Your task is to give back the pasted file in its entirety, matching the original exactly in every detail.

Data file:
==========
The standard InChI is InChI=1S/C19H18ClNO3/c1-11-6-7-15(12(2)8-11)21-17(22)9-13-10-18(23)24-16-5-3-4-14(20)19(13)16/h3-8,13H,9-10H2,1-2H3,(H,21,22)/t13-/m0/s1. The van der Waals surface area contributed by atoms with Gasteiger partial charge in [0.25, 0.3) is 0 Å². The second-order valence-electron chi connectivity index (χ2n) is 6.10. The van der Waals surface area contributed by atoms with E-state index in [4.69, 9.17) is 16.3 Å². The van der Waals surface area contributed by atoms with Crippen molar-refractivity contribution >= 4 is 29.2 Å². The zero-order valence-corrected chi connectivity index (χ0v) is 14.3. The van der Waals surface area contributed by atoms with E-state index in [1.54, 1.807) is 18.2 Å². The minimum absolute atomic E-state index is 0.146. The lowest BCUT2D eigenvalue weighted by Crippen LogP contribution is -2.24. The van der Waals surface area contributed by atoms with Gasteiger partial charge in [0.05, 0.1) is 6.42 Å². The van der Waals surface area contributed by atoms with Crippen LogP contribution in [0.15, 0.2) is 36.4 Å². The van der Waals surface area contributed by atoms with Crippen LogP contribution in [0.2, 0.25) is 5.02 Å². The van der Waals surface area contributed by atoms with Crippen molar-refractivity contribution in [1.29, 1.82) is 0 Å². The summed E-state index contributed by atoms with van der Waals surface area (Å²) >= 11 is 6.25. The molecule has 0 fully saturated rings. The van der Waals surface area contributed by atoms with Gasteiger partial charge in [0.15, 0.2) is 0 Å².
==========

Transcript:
The standard InChI is InChI=1S/C19H18ClNO3/c1-11-6-7-15(12(2)8-11)21-17(22)9-13-10-18(23)24-16-5-3-4-14(20)19(13)16/h3-8,13H,9-10H2,1-2H3,(H,21,22)/t13-/m0/s1. The van der Waals surface area contributed by atoms with Gasteiger partial charge in [0.25, 0.3) is 0 Å². The second-order valence-electron chi connectivity index (χ2n) is 6.10. The van der Waals surface area contributed by atoms with E-state index in [4.69, 9.17) is 16.3 Å². The van der Waals surface area contributed by atoms with Crippen molar-refractivity contribution >= 4 is 29.2 Å². The zero-order valence-corrected chi connectivity index (χ0v) is 14.3. The van der Waals surface area contributed by atoms with E-state index in [1.54, 1.807) is 18.2 Å². The minimum absolute atomic E-state index is 0.146. The lowest BCUT2D eigenvalue weighted by Crippen LogP contribution is -2.24. The van der Waals surface area contributed by atoms with Gasteiger partial charge in [0.05, 0.1) is 6.42 Å². The van der Waals surface area contributed by atoms with Crippen LogP contribution in [0.15, 0.2) is 36.4 Å². The van der Waals surface area contributed by atoms with Crippen LogP contribution in [0.2, 0.25) is 5.02 Å². The van der Waals surface area contributed by atoms with Crippen molar-refractivity contribution in [1.29, 1.82) is 0 Å². The summed E-state index contributed by atoms with van der Waals surface area (Å²) >= 11 is 6.25. The molecule has 0 fully saturated rings. The van der Waals surface area contributed by atoms with Gasteiger partial charge in [0.15, 0.2) is 0 Å².